Renee sat across from him, frowning nervously.
With one hand, she slid her appetizer around and around her plate. Her other fidgeted and rubbed an earring. No genie appeared.
"What's wrong?", Joe asked.
Renee's frown immediately dissolved as she glanced up at Joe. She smiled slightly.
"Nothing's wrong. I'm just nervous. It's a big night."
"I wasn't nervous when I met your dad."
Renee chuckled. "You planned that one right! Had I brought you to meet him, you would have had every reason to be nervous."
Joe smiled. "I'm a planner."
Renee laughed again.
"But really", Joe said. "You don't have to be nervous about meeting Mom. She's great. Easy-going."
Joe stood and pulled out the table's only empty chair.
"Mom, this is Renee. Renee, this is my mom, Bee."
The waiter topped off drinks as initial pleasantries were exchanged. They ordered, then talked about Joe.
Joe hadn't quite seen this one coming. He thought he'd have to guide the conversation to make sure the ice was broken. Instead, they laughed like old friends. Renee listened to each of the stories Joe's mom told with enraptured interest, interjecting only with a question here and there. It turned out he wasn't really needed except to turn red and explain himself now and then.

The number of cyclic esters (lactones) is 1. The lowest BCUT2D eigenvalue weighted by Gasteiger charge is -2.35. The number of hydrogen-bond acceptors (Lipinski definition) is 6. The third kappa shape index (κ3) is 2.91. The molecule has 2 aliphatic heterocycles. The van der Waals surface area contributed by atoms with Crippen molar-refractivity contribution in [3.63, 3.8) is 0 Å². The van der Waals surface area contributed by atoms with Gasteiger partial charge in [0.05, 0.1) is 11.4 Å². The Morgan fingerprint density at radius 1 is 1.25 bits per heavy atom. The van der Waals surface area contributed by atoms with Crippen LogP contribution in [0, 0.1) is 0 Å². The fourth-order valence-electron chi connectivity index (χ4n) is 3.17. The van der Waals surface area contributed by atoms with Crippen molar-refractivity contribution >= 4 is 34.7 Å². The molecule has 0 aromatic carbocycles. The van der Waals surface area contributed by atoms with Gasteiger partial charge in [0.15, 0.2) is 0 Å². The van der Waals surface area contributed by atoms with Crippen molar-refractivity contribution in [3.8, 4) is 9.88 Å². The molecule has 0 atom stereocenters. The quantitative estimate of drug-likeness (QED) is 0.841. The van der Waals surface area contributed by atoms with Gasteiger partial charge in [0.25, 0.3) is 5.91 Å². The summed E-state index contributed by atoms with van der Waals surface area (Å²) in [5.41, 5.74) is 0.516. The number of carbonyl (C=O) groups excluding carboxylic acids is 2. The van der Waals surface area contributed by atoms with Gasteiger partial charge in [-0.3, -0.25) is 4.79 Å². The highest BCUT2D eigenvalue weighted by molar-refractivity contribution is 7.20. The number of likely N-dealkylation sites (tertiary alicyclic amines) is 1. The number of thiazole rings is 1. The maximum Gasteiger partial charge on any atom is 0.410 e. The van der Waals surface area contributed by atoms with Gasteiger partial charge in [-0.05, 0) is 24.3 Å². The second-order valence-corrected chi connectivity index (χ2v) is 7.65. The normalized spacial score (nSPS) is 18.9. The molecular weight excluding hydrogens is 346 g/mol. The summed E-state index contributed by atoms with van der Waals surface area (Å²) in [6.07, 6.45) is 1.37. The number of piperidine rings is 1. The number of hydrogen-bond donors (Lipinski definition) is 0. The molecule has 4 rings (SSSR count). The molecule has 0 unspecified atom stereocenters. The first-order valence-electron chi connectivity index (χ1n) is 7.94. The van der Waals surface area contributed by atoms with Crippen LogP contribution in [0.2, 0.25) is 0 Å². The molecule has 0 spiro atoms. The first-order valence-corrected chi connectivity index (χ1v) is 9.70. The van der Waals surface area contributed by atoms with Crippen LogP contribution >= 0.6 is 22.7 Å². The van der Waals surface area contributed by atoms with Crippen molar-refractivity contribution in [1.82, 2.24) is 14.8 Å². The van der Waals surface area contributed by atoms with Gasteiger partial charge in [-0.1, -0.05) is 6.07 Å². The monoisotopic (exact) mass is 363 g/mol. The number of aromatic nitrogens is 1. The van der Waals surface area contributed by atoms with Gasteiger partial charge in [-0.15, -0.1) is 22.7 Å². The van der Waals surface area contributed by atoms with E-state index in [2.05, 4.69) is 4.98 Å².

He sputtered the embarrassing back story to the infamous giraffe escapade. After the laughter died down, Bee said to Renee, "Joe tells me you're a baseball nut, too."
Renee nodded enthusiastically. "Grew up on it. My dad didn't know how to relate to a little girl, so we bonded over baseball."
The conversation turned to the good old days.
Bee said, "What do you miss the most?"
Renee thought a moment. "Announcing."
Joe looked puzzled. "Announcing?!? You never told me you were an announcer."
Renee blushed. "I wasn't. But sometimes Dad would put on a big league game with the sound off and let me be the announcer. Seems silly now, but it was a lot of fun then. It made Dad enjoy the games no matter who won."
Joe turned to his Mom. "What do you miss?"
"Watching you. You loved it so much. You were never much of a pitcher, but I remember the first time you got put on the mound. Your team had a good lead, so the coach was kind enough to let some of you try out positions you wouldn't normally get to play. You pitched the last inning of the game."
Joe beamed. "I remember that! I was nervous, but settled in quickly. I struck out one of my friends on the other team. I couldn't believe I did so well!"
Joe's mom laughed. "No, you were terrible! You struck out your friend, but gave up 6 runs beforehand. You struck him out the second time you faced him that inning! But you didn't care; you were just excited to take the mound. You smiled ear to ear, from start to finish. I've always wondered what that felt like. I was so happy for you"
They stayed so long, they shut down the restaurant. They walked to their cars, the conversation hardly interrupted. Joe opened the door for Renee. The handle jammed. He sighed, embarrassed.
"Guess I'll have to finally replace this old thing."
"Why?", asked Renee.
"Runs fine", said Bee. "Don't toss something aside just because it's not fancy."